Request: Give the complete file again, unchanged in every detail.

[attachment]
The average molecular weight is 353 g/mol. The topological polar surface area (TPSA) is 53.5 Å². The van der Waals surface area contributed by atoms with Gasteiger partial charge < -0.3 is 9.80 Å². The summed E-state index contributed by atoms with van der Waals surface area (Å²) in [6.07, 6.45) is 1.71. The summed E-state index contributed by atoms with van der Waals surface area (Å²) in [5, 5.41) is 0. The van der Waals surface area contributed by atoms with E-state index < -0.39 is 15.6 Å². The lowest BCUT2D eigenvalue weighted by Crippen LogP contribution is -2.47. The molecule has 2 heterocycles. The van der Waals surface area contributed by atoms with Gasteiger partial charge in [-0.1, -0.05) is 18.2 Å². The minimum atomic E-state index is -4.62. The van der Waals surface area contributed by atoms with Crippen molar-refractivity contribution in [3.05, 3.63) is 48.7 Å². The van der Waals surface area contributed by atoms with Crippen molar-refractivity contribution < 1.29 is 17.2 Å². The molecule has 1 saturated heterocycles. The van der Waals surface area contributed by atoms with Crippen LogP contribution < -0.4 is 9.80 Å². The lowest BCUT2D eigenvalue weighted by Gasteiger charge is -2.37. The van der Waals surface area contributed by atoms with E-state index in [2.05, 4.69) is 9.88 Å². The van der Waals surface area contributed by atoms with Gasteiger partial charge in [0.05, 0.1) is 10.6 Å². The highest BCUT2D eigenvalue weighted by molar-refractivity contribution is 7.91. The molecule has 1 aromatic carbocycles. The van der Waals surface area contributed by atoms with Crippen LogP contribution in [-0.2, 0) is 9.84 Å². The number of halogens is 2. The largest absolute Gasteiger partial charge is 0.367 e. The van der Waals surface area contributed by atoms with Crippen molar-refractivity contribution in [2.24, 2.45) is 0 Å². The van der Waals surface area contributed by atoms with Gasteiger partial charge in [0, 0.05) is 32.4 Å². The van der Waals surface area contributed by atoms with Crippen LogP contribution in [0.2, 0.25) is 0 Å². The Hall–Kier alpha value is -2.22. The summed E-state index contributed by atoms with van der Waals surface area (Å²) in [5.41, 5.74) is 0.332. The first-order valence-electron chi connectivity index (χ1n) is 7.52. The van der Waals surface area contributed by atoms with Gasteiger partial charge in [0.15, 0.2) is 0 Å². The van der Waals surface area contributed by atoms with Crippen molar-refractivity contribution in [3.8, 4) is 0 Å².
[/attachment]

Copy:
The average molecular weight is 353 g/mol. The topological polar surface area (TPSA) is 53.5 Å². The van der Waals surface area contributed by atoms with Gasteiger partial charge < -0.3 is 9.80 Å². The summed E-state index contributed by atoms with van der Waals surface area (Å²) in [6.07, 6.45) is 1.71. The summed E-state index contributed by atoms with van der Waals surface area (Å²) in [5, 5.41) is 0. The van der Waals surface area contributed by atoms with E-state index < -0.39 is 15.6 Å². The lowest BCUT2D eigenvalue weighted by Crippen LogP contribution is -2.47. The molecule has 2 heterocycles. The van der Waals surface area contributed by atoms with Gasteiger partial charge in [-0.1, -0.05) is 18.2 Å². The minimum atomic E-state index is -4.62. The van der Waals surface area contributed by atoms with Crippen molar-refractivity contribution in [3.05, 3.63) is 48.7 Å². The van der Waals surface area contributed by atoms with Crippen molar-refractivity contribution < 1.29 is 17.2 Å². The molecule has 1 saturated heterocycles. The van der Waals surface area contributed by atoms with Crippen LogP contribution < -0.4 is 9.80 Å². The lowest BCUT2D eigenvalue weighted by Gasteiger charge is -2.37. The van der Waals surface area contributed by atoms with E-state index in [2.05, 4.69) is 9.88 Å². The van der Waals surface area contributed by atoms with Gasteiger partial charge in [0.05, 0.1) is 10.6 Å². The highest BCUT2D eigenvalue weighted by molar-refractivity contribution is 7.91. The molecule has 1 aromatic carbocycles. The van der Waals surface area contributed by atoms with Crippen LogP contribution in [-0.2, 0) is 9.84 Å². The number of halogens is 2. The largest absolute Gasteiger partial charge is 0.367 e. The van der Waals surface area contributed by atoms with Crippen molar-refractivity contribution in [2.24, 2.45) is 0 Å². The van der Waals surface area contributed by atoms with Gasteiger partial charge in [0, 0.05) is 32.4 Å². The van der Waals surface area contributed by atoms with Crippen LogP contribution in [0.2, 0.25) is 0 Å². The Hall–Kier alpha value is -2.22. The summed E-state index contributed by atoms with van der Waals surface area (Å²) in [5.41, 5.74) is 0.332. The first-order valence-electron chi connectivity index (χ1n) is 7.52. The van der Waals surface area contributed by atoms with Gasteiger partial charge in [0.15, 0.2) is 0 Å². The van der Waals surface area contributed by atoms with Crippen molar-refractivity contribution in [3.8, 4) is 0 Å².